He shook his head and turned back to the sideboard, idly running his hand along the edge. "It's nothing."

"Archie, if you begin lying to me, I fear I shall go mad in this place." Perhaps I already had, letting my unschooled and unquiet thoughts spring to the surface in that way.

The look he gave me was startled, but something about his eyes and mouth had softened, and for a moment it was like the old easy company aboard the Indy. The tightness in my chest eased, and I could almost breathe. "Of course I wouldn't lie to you," he said in a low voice, and the simple honesty of it nearly unmanned me. "But really, Horatio, it's not worth any trouble. Just a few bad dreams."

I frowned at that; it had been a number of years since Archie had been so troubled, to my knowing. And then I remembered the path my thoughts had taken only moments before-- the taut misery of this ship, as I'd not felt since Justinian-- and my shoulders tightened as if I were facing an enemy. God have mercy on us both.

"As I said, not worth troubling yourself over," he said, looking down at the floor in my silence.

"You must try to catch up on your rest," I said, inwardly wincing at my own stupidity. He laughed aloud.

"I'd love to, Horatio, if I had better luck...but since we're one lieutenant and at least a handful of midshipmen short, I fear I shall be on watch for the rest of my natural life!" He shook his head and glanced at the hourglass, reaching for his hat. "Buckland is feeling unwell this evening, and requested and required that I assume his watch in addition to my own, so I fear it's a long night of sea air for me, not the hammock."

"I can take Buckland's watch, Archie, you're exhausted--"

"Horatio, I tell you honestly, I prefer walking the quarterdeck to those damned dreams." His smile was brittle, cracked in places; it didn't quite hide his weariness as he wished it to. "Besides, you're tired as well."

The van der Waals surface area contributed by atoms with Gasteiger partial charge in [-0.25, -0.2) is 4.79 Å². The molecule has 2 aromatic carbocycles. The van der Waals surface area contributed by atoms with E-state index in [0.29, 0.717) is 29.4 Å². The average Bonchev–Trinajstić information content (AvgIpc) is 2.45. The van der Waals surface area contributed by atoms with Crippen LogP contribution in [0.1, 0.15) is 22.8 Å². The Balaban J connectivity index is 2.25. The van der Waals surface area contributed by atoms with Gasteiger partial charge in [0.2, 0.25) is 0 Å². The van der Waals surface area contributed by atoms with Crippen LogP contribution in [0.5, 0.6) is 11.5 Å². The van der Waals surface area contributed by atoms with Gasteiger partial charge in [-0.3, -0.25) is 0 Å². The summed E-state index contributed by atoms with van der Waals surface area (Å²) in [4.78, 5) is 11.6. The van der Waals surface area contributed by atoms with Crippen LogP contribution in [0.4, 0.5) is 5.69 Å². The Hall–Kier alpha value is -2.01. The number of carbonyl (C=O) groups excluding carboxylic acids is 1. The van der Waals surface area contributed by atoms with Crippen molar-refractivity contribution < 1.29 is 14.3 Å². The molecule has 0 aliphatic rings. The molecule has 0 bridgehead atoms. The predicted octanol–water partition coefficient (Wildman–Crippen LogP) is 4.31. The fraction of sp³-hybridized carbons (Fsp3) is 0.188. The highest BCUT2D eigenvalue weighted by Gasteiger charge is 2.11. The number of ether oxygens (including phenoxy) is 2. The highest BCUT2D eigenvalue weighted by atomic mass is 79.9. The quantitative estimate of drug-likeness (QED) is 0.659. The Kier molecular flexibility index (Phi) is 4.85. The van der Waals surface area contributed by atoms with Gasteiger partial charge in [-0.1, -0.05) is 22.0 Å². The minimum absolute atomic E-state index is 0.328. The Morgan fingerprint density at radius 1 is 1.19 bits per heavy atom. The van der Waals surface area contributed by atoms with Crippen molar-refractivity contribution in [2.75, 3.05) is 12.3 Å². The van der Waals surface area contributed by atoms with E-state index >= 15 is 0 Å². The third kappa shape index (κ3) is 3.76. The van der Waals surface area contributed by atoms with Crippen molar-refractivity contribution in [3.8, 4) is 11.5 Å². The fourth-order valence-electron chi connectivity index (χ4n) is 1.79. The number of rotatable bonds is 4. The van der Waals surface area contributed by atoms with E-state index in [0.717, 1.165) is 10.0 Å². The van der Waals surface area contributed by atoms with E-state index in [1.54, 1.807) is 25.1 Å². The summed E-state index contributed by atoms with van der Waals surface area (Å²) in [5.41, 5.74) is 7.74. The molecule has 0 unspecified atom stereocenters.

"We're all tired," I muttered, burying my face in my hands.

I felt him move past me as he went to the doorway, and then his hand landed gently on my shoulder. A light weight, but desperately welcome; I leaned into the contact like an animal starved of affection. "It will be all right," he said, and I looked up to meet his eyes, blue and steadfast and the only brightness I'd found on this dead ship bound for hell.

"Of course," I said, trying to smile and making a mess of it. His hand tightened on my shoulder in silent reassurance that it would be the two of us standing together, whatever might come.

He left, then, and I sat in the wardroom alone for a space of time, letting my thoughts and worries swirl about me. A terrible unease had entered my heart when Archie took his hand away, and I could not place it or settle my mind. Surely, it was only weariness and wine. Captain Sawyer would do nothing to endanger a ship of the line. This tension was a self-perpetuating product of fretting at nothing. When the new second lieutenant came aboard, and the proper order of things was reasserted, all would be well. Surely...

Still unsettled, I found myself climbing the stairs to the deck, without a jot of a reason why. My eyes strained at the darkness, seeking the slow, measured pace of a body in the lantern light-- there. Archie moved across the quarterdeck. A fraction of the tension eased, though again I could not say why.

I watched him from the stairway for a few moments, my head aswirl, and my hand came up across my body to grip my shoulder where he had before, mimicking that gentle pressure that had steadied me. An anchor in all of this.

It will be all right, I repeated to myself. Have a bit of faith. As long as it's both of us standing together, it will be all right.

Pray God it would be so. I felt nothing but cold, hollow dread at the thought of standing alone.